Patrick Lehner

Tue, Nov 12

Crypto-Asset trading: Buy or Sell?

Cryptocurrencies, as opposed to conventional fiat money, rely not on a central bank or government enforcing them via coercion and authority of the state. Rather, they rely on the consensus of the involved parties who share the same perception of what decentralised cryptocurrencies are and represent. In contrast to the general notion that cryptocurrencies are necessarily trustless – or necessarily must be trustless – in order to function appropriately, they do in fact only work if a sufficient level of mutual trust exists amongst all participants.



The difference in the two concepts is interesting: while the former describes the interactive behaviour of nodes that can vote without influencing each other’s decisions beforehand, the latter describes the encompassing condition of maintaining at least one cryptocurrency. This means that despite the criticism directed at decentralised, digital currencies for having no intrinsic value, ironically, their value seems to be the product of their capacities and users’ trust in them over an open period of time.


Owing to the young age of this newly emerged asset-class, definitions of blockchain-based assets are to be used with caution, as they are rarely peer-reviewed yet. In a paper published by the European Central Bank (ECB) in May 2019, researchers define them as “[…]  a new type of asset recorded in digital form and enabled by the use of cryptography that is not and does not represent a financial claim on, or a liability of, any identifiable entity.” They propose that the assets’ novelty and particular risk profile is based on “[…] the absence of an underlying fundamental value.”[1]


This can be seen as the report’s underlying axiomatic assumptions on which argumentation and conclusions rest. Since an entire industry developed based on a perception of cryptocurrencies and their value that is deviating from that of the report, the ECB’s assumptions are not inclusive enough and will not suffice to grasp the full scope of available implications. As long as stakeholders agree on assigning crypto-tools and products value for various reasons, for instance bitcoin as an independent payment system, they will maintain their status as assets.



Unlike cryptocurrencies however, which have their own dedicated block chain that stores, carries out, and administrates all input and transfers of the respective currency, utility tokens are created as transaction units for new services that are offered on already existing, programmable blockchains. Dent Wireless, a telecommunications firm that built its services on top of the Ethereum block chain, is a good example to illustrate the functionality of utility tokens. Dent’s tokens are used as a unit of account to facilitate transactions taking place on top of the Ethereum block chain. If users of Dent’s services buy its tokens in the Dent app or at a crypto exchange, they can either trade those tokens for data packages in the Dent app or follow the price development of the Dent token and either buy more or sell.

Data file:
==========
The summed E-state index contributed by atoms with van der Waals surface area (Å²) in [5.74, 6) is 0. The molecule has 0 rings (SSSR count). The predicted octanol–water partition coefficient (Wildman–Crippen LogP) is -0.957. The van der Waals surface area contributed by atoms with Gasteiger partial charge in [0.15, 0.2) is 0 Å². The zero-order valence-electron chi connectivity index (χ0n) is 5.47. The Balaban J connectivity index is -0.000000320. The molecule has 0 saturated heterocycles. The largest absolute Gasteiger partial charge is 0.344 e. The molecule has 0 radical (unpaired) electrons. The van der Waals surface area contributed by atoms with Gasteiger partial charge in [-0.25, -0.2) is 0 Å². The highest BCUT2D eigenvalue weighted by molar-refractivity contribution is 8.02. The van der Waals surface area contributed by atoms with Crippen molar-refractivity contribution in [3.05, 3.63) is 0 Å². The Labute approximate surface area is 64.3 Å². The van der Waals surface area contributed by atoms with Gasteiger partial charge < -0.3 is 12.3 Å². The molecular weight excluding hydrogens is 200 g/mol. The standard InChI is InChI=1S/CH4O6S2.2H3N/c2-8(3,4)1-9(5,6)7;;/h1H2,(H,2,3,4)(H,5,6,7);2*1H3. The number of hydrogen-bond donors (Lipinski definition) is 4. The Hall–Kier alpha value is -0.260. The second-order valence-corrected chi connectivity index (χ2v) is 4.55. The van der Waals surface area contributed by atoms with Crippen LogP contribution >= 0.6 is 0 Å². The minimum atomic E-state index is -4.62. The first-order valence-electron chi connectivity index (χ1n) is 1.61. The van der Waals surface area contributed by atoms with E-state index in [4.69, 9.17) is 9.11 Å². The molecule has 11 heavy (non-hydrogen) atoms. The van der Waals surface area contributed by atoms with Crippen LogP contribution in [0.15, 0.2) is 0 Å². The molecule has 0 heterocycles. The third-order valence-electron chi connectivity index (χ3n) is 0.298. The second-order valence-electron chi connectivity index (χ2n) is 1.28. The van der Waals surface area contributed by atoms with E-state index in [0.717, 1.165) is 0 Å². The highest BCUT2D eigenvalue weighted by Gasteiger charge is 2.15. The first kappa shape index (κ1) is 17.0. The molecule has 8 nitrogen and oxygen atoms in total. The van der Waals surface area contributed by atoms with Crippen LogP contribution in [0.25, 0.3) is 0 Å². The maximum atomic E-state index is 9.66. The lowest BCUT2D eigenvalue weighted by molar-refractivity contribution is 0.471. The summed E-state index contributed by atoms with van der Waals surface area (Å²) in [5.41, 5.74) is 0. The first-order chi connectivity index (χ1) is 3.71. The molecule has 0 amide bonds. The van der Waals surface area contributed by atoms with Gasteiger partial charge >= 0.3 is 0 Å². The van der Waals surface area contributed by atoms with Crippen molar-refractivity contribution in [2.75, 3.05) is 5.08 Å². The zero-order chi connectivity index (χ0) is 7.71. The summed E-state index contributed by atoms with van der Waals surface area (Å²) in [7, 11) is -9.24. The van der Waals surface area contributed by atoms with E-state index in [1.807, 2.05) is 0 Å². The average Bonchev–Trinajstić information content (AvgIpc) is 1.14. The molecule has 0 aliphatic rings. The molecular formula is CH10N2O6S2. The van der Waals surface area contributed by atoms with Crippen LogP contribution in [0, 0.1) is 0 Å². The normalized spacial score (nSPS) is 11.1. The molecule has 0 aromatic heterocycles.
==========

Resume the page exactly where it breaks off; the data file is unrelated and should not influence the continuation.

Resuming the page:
Usually, crypto exchanges determine whether they trust a company that offers an entirely novel block chain (and its associated currency) or a company using an existing block chain to run their services. They do it simply but effectively by allowing them to be traded on their platform. How successful the exchanges are in picking durable coins that offer either improved technology (cryptocurrencies or smart contracts) or a great product built on top of an existing block chain (utility tokens) subsequently determines the reputation of the exchange. As the feeling of trading crypto assets is comparable to trading forex or equity, similar methods for the valuation of the assets are applied.  


Essential however, is the fact that each Initial Coin Offering ICO, as the offering of crypto assets is referred to, can vary dramatically in size. While there soon will be a total of 21 million bitcoins in circulation, the target for Dent coins is to circulate 100 billion by early 2020. In June 2019, there are 72 billion in circulation. This constant issuing of coins influences more or less strongly the value of the ones already in circulation. In the case of Dent, this suppresses the price per coin, but due to the high volume of circulating coins, does not affect the overall market capitalisation of Dent’s crypto assets.